Holy Thursday, also called Ascension Thursday, is a time where the church community comes together to take pity on the poor and hold a service for the impoverished children of London’s charity schools. Holy Thursday as depicted in the Song of Innocence seems to be an idealized take on the service portraying the impoverished children of England singing in unison with their “clean innocent faces.” Their song is a “harmonious thunder” and a “mighty wind”. Blake draws upon the same scene and questions its validity in his Songs of Experience. Blake ponders is that “trembling cry a song?” “Can it be a song of joy?” Blake questions the society that would allow it’s children to be subject to such harsh conditions, despite the prima facie angelic scene described in the Song of Innocence.
In a period characterized by high mortality rates often attributed to poor hygiene and low to no understanding of disease, the amount of orphans in England skyrocketed to the point where the state had a difficult time housing and caring for its wards. Factory owners approached government officials and parish leaders with a proposition that in exchange for the orphans labor, the owners would supply the children with housing and nourishment. Grossly unregulated, this simple solution evolved into a system comprised of child laborers working 10-15 hours a day in deplorable conditions, only to have their most basic physiological needs tended to by the factory owners.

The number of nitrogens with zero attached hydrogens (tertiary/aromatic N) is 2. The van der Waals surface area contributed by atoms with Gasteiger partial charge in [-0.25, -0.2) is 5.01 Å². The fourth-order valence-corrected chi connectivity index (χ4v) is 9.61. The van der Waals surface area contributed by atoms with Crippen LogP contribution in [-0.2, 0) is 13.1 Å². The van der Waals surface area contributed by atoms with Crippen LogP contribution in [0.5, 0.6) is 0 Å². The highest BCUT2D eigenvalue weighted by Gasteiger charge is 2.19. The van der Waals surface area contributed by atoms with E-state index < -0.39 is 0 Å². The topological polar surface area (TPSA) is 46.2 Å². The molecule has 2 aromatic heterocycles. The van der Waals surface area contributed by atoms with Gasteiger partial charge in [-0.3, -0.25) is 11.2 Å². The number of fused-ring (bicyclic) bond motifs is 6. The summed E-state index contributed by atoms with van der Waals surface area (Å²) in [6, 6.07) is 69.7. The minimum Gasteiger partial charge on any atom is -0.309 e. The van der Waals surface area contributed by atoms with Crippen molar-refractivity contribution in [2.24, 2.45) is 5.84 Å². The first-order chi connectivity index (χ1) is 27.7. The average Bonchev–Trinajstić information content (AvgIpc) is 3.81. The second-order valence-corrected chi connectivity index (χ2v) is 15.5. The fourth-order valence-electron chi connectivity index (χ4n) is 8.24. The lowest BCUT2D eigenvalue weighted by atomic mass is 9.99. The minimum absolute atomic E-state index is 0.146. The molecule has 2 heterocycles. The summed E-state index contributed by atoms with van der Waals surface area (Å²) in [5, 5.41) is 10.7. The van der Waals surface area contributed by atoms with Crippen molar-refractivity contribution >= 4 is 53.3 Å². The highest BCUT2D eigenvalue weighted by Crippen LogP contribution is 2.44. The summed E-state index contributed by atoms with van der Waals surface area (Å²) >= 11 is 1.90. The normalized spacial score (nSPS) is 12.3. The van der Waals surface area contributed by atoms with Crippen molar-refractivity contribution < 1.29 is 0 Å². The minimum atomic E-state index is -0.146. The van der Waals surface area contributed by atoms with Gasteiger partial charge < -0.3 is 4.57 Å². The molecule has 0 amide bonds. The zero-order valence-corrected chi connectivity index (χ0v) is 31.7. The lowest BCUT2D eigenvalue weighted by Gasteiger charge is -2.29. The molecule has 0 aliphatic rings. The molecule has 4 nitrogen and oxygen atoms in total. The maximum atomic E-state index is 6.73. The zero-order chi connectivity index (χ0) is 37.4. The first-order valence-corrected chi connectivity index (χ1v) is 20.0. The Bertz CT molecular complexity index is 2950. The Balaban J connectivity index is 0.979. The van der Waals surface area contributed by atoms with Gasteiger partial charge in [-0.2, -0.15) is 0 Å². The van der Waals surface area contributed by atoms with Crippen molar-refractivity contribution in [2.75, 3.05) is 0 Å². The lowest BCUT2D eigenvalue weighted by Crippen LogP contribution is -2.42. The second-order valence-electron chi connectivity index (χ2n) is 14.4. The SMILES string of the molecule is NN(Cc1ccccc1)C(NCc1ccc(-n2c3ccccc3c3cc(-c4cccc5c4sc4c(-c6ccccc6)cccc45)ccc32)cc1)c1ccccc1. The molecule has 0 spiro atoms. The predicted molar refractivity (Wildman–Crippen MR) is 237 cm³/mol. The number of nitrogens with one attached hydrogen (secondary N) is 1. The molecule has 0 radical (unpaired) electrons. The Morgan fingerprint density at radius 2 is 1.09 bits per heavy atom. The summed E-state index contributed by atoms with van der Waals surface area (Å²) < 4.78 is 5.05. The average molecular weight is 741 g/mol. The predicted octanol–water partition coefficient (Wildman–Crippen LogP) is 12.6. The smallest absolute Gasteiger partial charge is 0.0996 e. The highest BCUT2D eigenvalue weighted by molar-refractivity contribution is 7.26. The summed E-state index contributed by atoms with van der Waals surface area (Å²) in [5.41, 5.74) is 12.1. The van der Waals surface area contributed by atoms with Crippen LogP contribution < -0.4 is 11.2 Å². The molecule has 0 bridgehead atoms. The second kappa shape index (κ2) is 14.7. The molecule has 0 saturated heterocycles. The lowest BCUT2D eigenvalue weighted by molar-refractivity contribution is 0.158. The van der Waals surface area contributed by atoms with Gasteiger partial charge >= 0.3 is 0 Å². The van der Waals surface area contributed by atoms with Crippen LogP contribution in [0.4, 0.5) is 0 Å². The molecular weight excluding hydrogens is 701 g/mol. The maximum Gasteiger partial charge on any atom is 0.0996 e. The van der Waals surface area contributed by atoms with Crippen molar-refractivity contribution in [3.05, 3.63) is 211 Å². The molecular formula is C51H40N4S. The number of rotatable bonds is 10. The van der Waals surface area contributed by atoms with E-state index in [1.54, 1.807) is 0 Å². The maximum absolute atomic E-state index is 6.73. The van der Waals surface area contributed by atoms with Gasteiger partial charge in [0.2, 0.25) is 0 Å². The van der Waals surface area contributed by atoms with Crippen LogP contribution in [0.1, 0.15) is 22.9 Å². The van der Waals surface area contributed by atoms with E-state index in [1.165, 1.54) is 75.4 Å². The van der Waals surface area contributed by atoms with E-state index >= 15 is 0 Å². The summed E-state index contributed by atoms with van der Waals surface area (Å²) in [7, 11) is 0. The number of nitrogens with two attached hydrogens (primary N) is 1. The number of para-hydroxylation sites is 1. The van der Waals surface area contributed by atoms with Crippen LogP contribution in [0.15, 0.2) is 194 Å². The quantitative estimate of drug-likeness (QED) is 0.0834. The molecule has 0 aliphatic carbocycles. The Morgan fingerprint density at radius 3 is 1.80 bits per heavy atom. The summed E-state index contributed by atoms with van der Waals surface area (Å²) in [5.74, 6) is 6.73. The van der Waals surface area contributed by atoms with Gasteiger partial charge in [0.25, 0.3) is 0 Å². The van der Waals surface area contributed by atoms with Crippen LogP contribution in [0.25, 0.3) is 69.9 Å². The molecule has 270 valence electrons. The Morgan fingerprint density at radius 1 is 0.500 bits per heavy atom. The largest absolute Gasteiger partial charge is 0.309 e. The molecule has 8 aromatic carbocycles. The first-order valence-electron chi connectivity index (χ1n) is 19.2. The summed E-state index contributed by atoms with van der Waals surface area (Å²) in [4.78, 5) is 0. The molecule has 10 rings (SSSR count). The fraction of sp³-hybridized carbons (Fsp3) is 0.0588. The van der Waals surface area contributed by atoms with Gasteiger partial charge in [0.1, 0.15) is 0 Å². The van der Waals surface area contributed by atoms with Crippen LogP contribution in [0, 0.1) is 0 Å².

Blake in his “Experienced” depiction of Holy Thursday , critiques the English society that left its children susceptible to the abuses of industry.
“Is this a holy thing to see
In a rich and fruitful land,—
Babes reduced to misery,
Fed with cold and usurous hand?”
Blake’s contrasting views of the Church scene portray conditions as they currently are for the children of England and how they ought to be. Would these children have been born into a community protected and nurtured by the idealized Church in his Innocence version, they would likely never have been left vulnerable to the horrors of the factories, which in reality they suffer.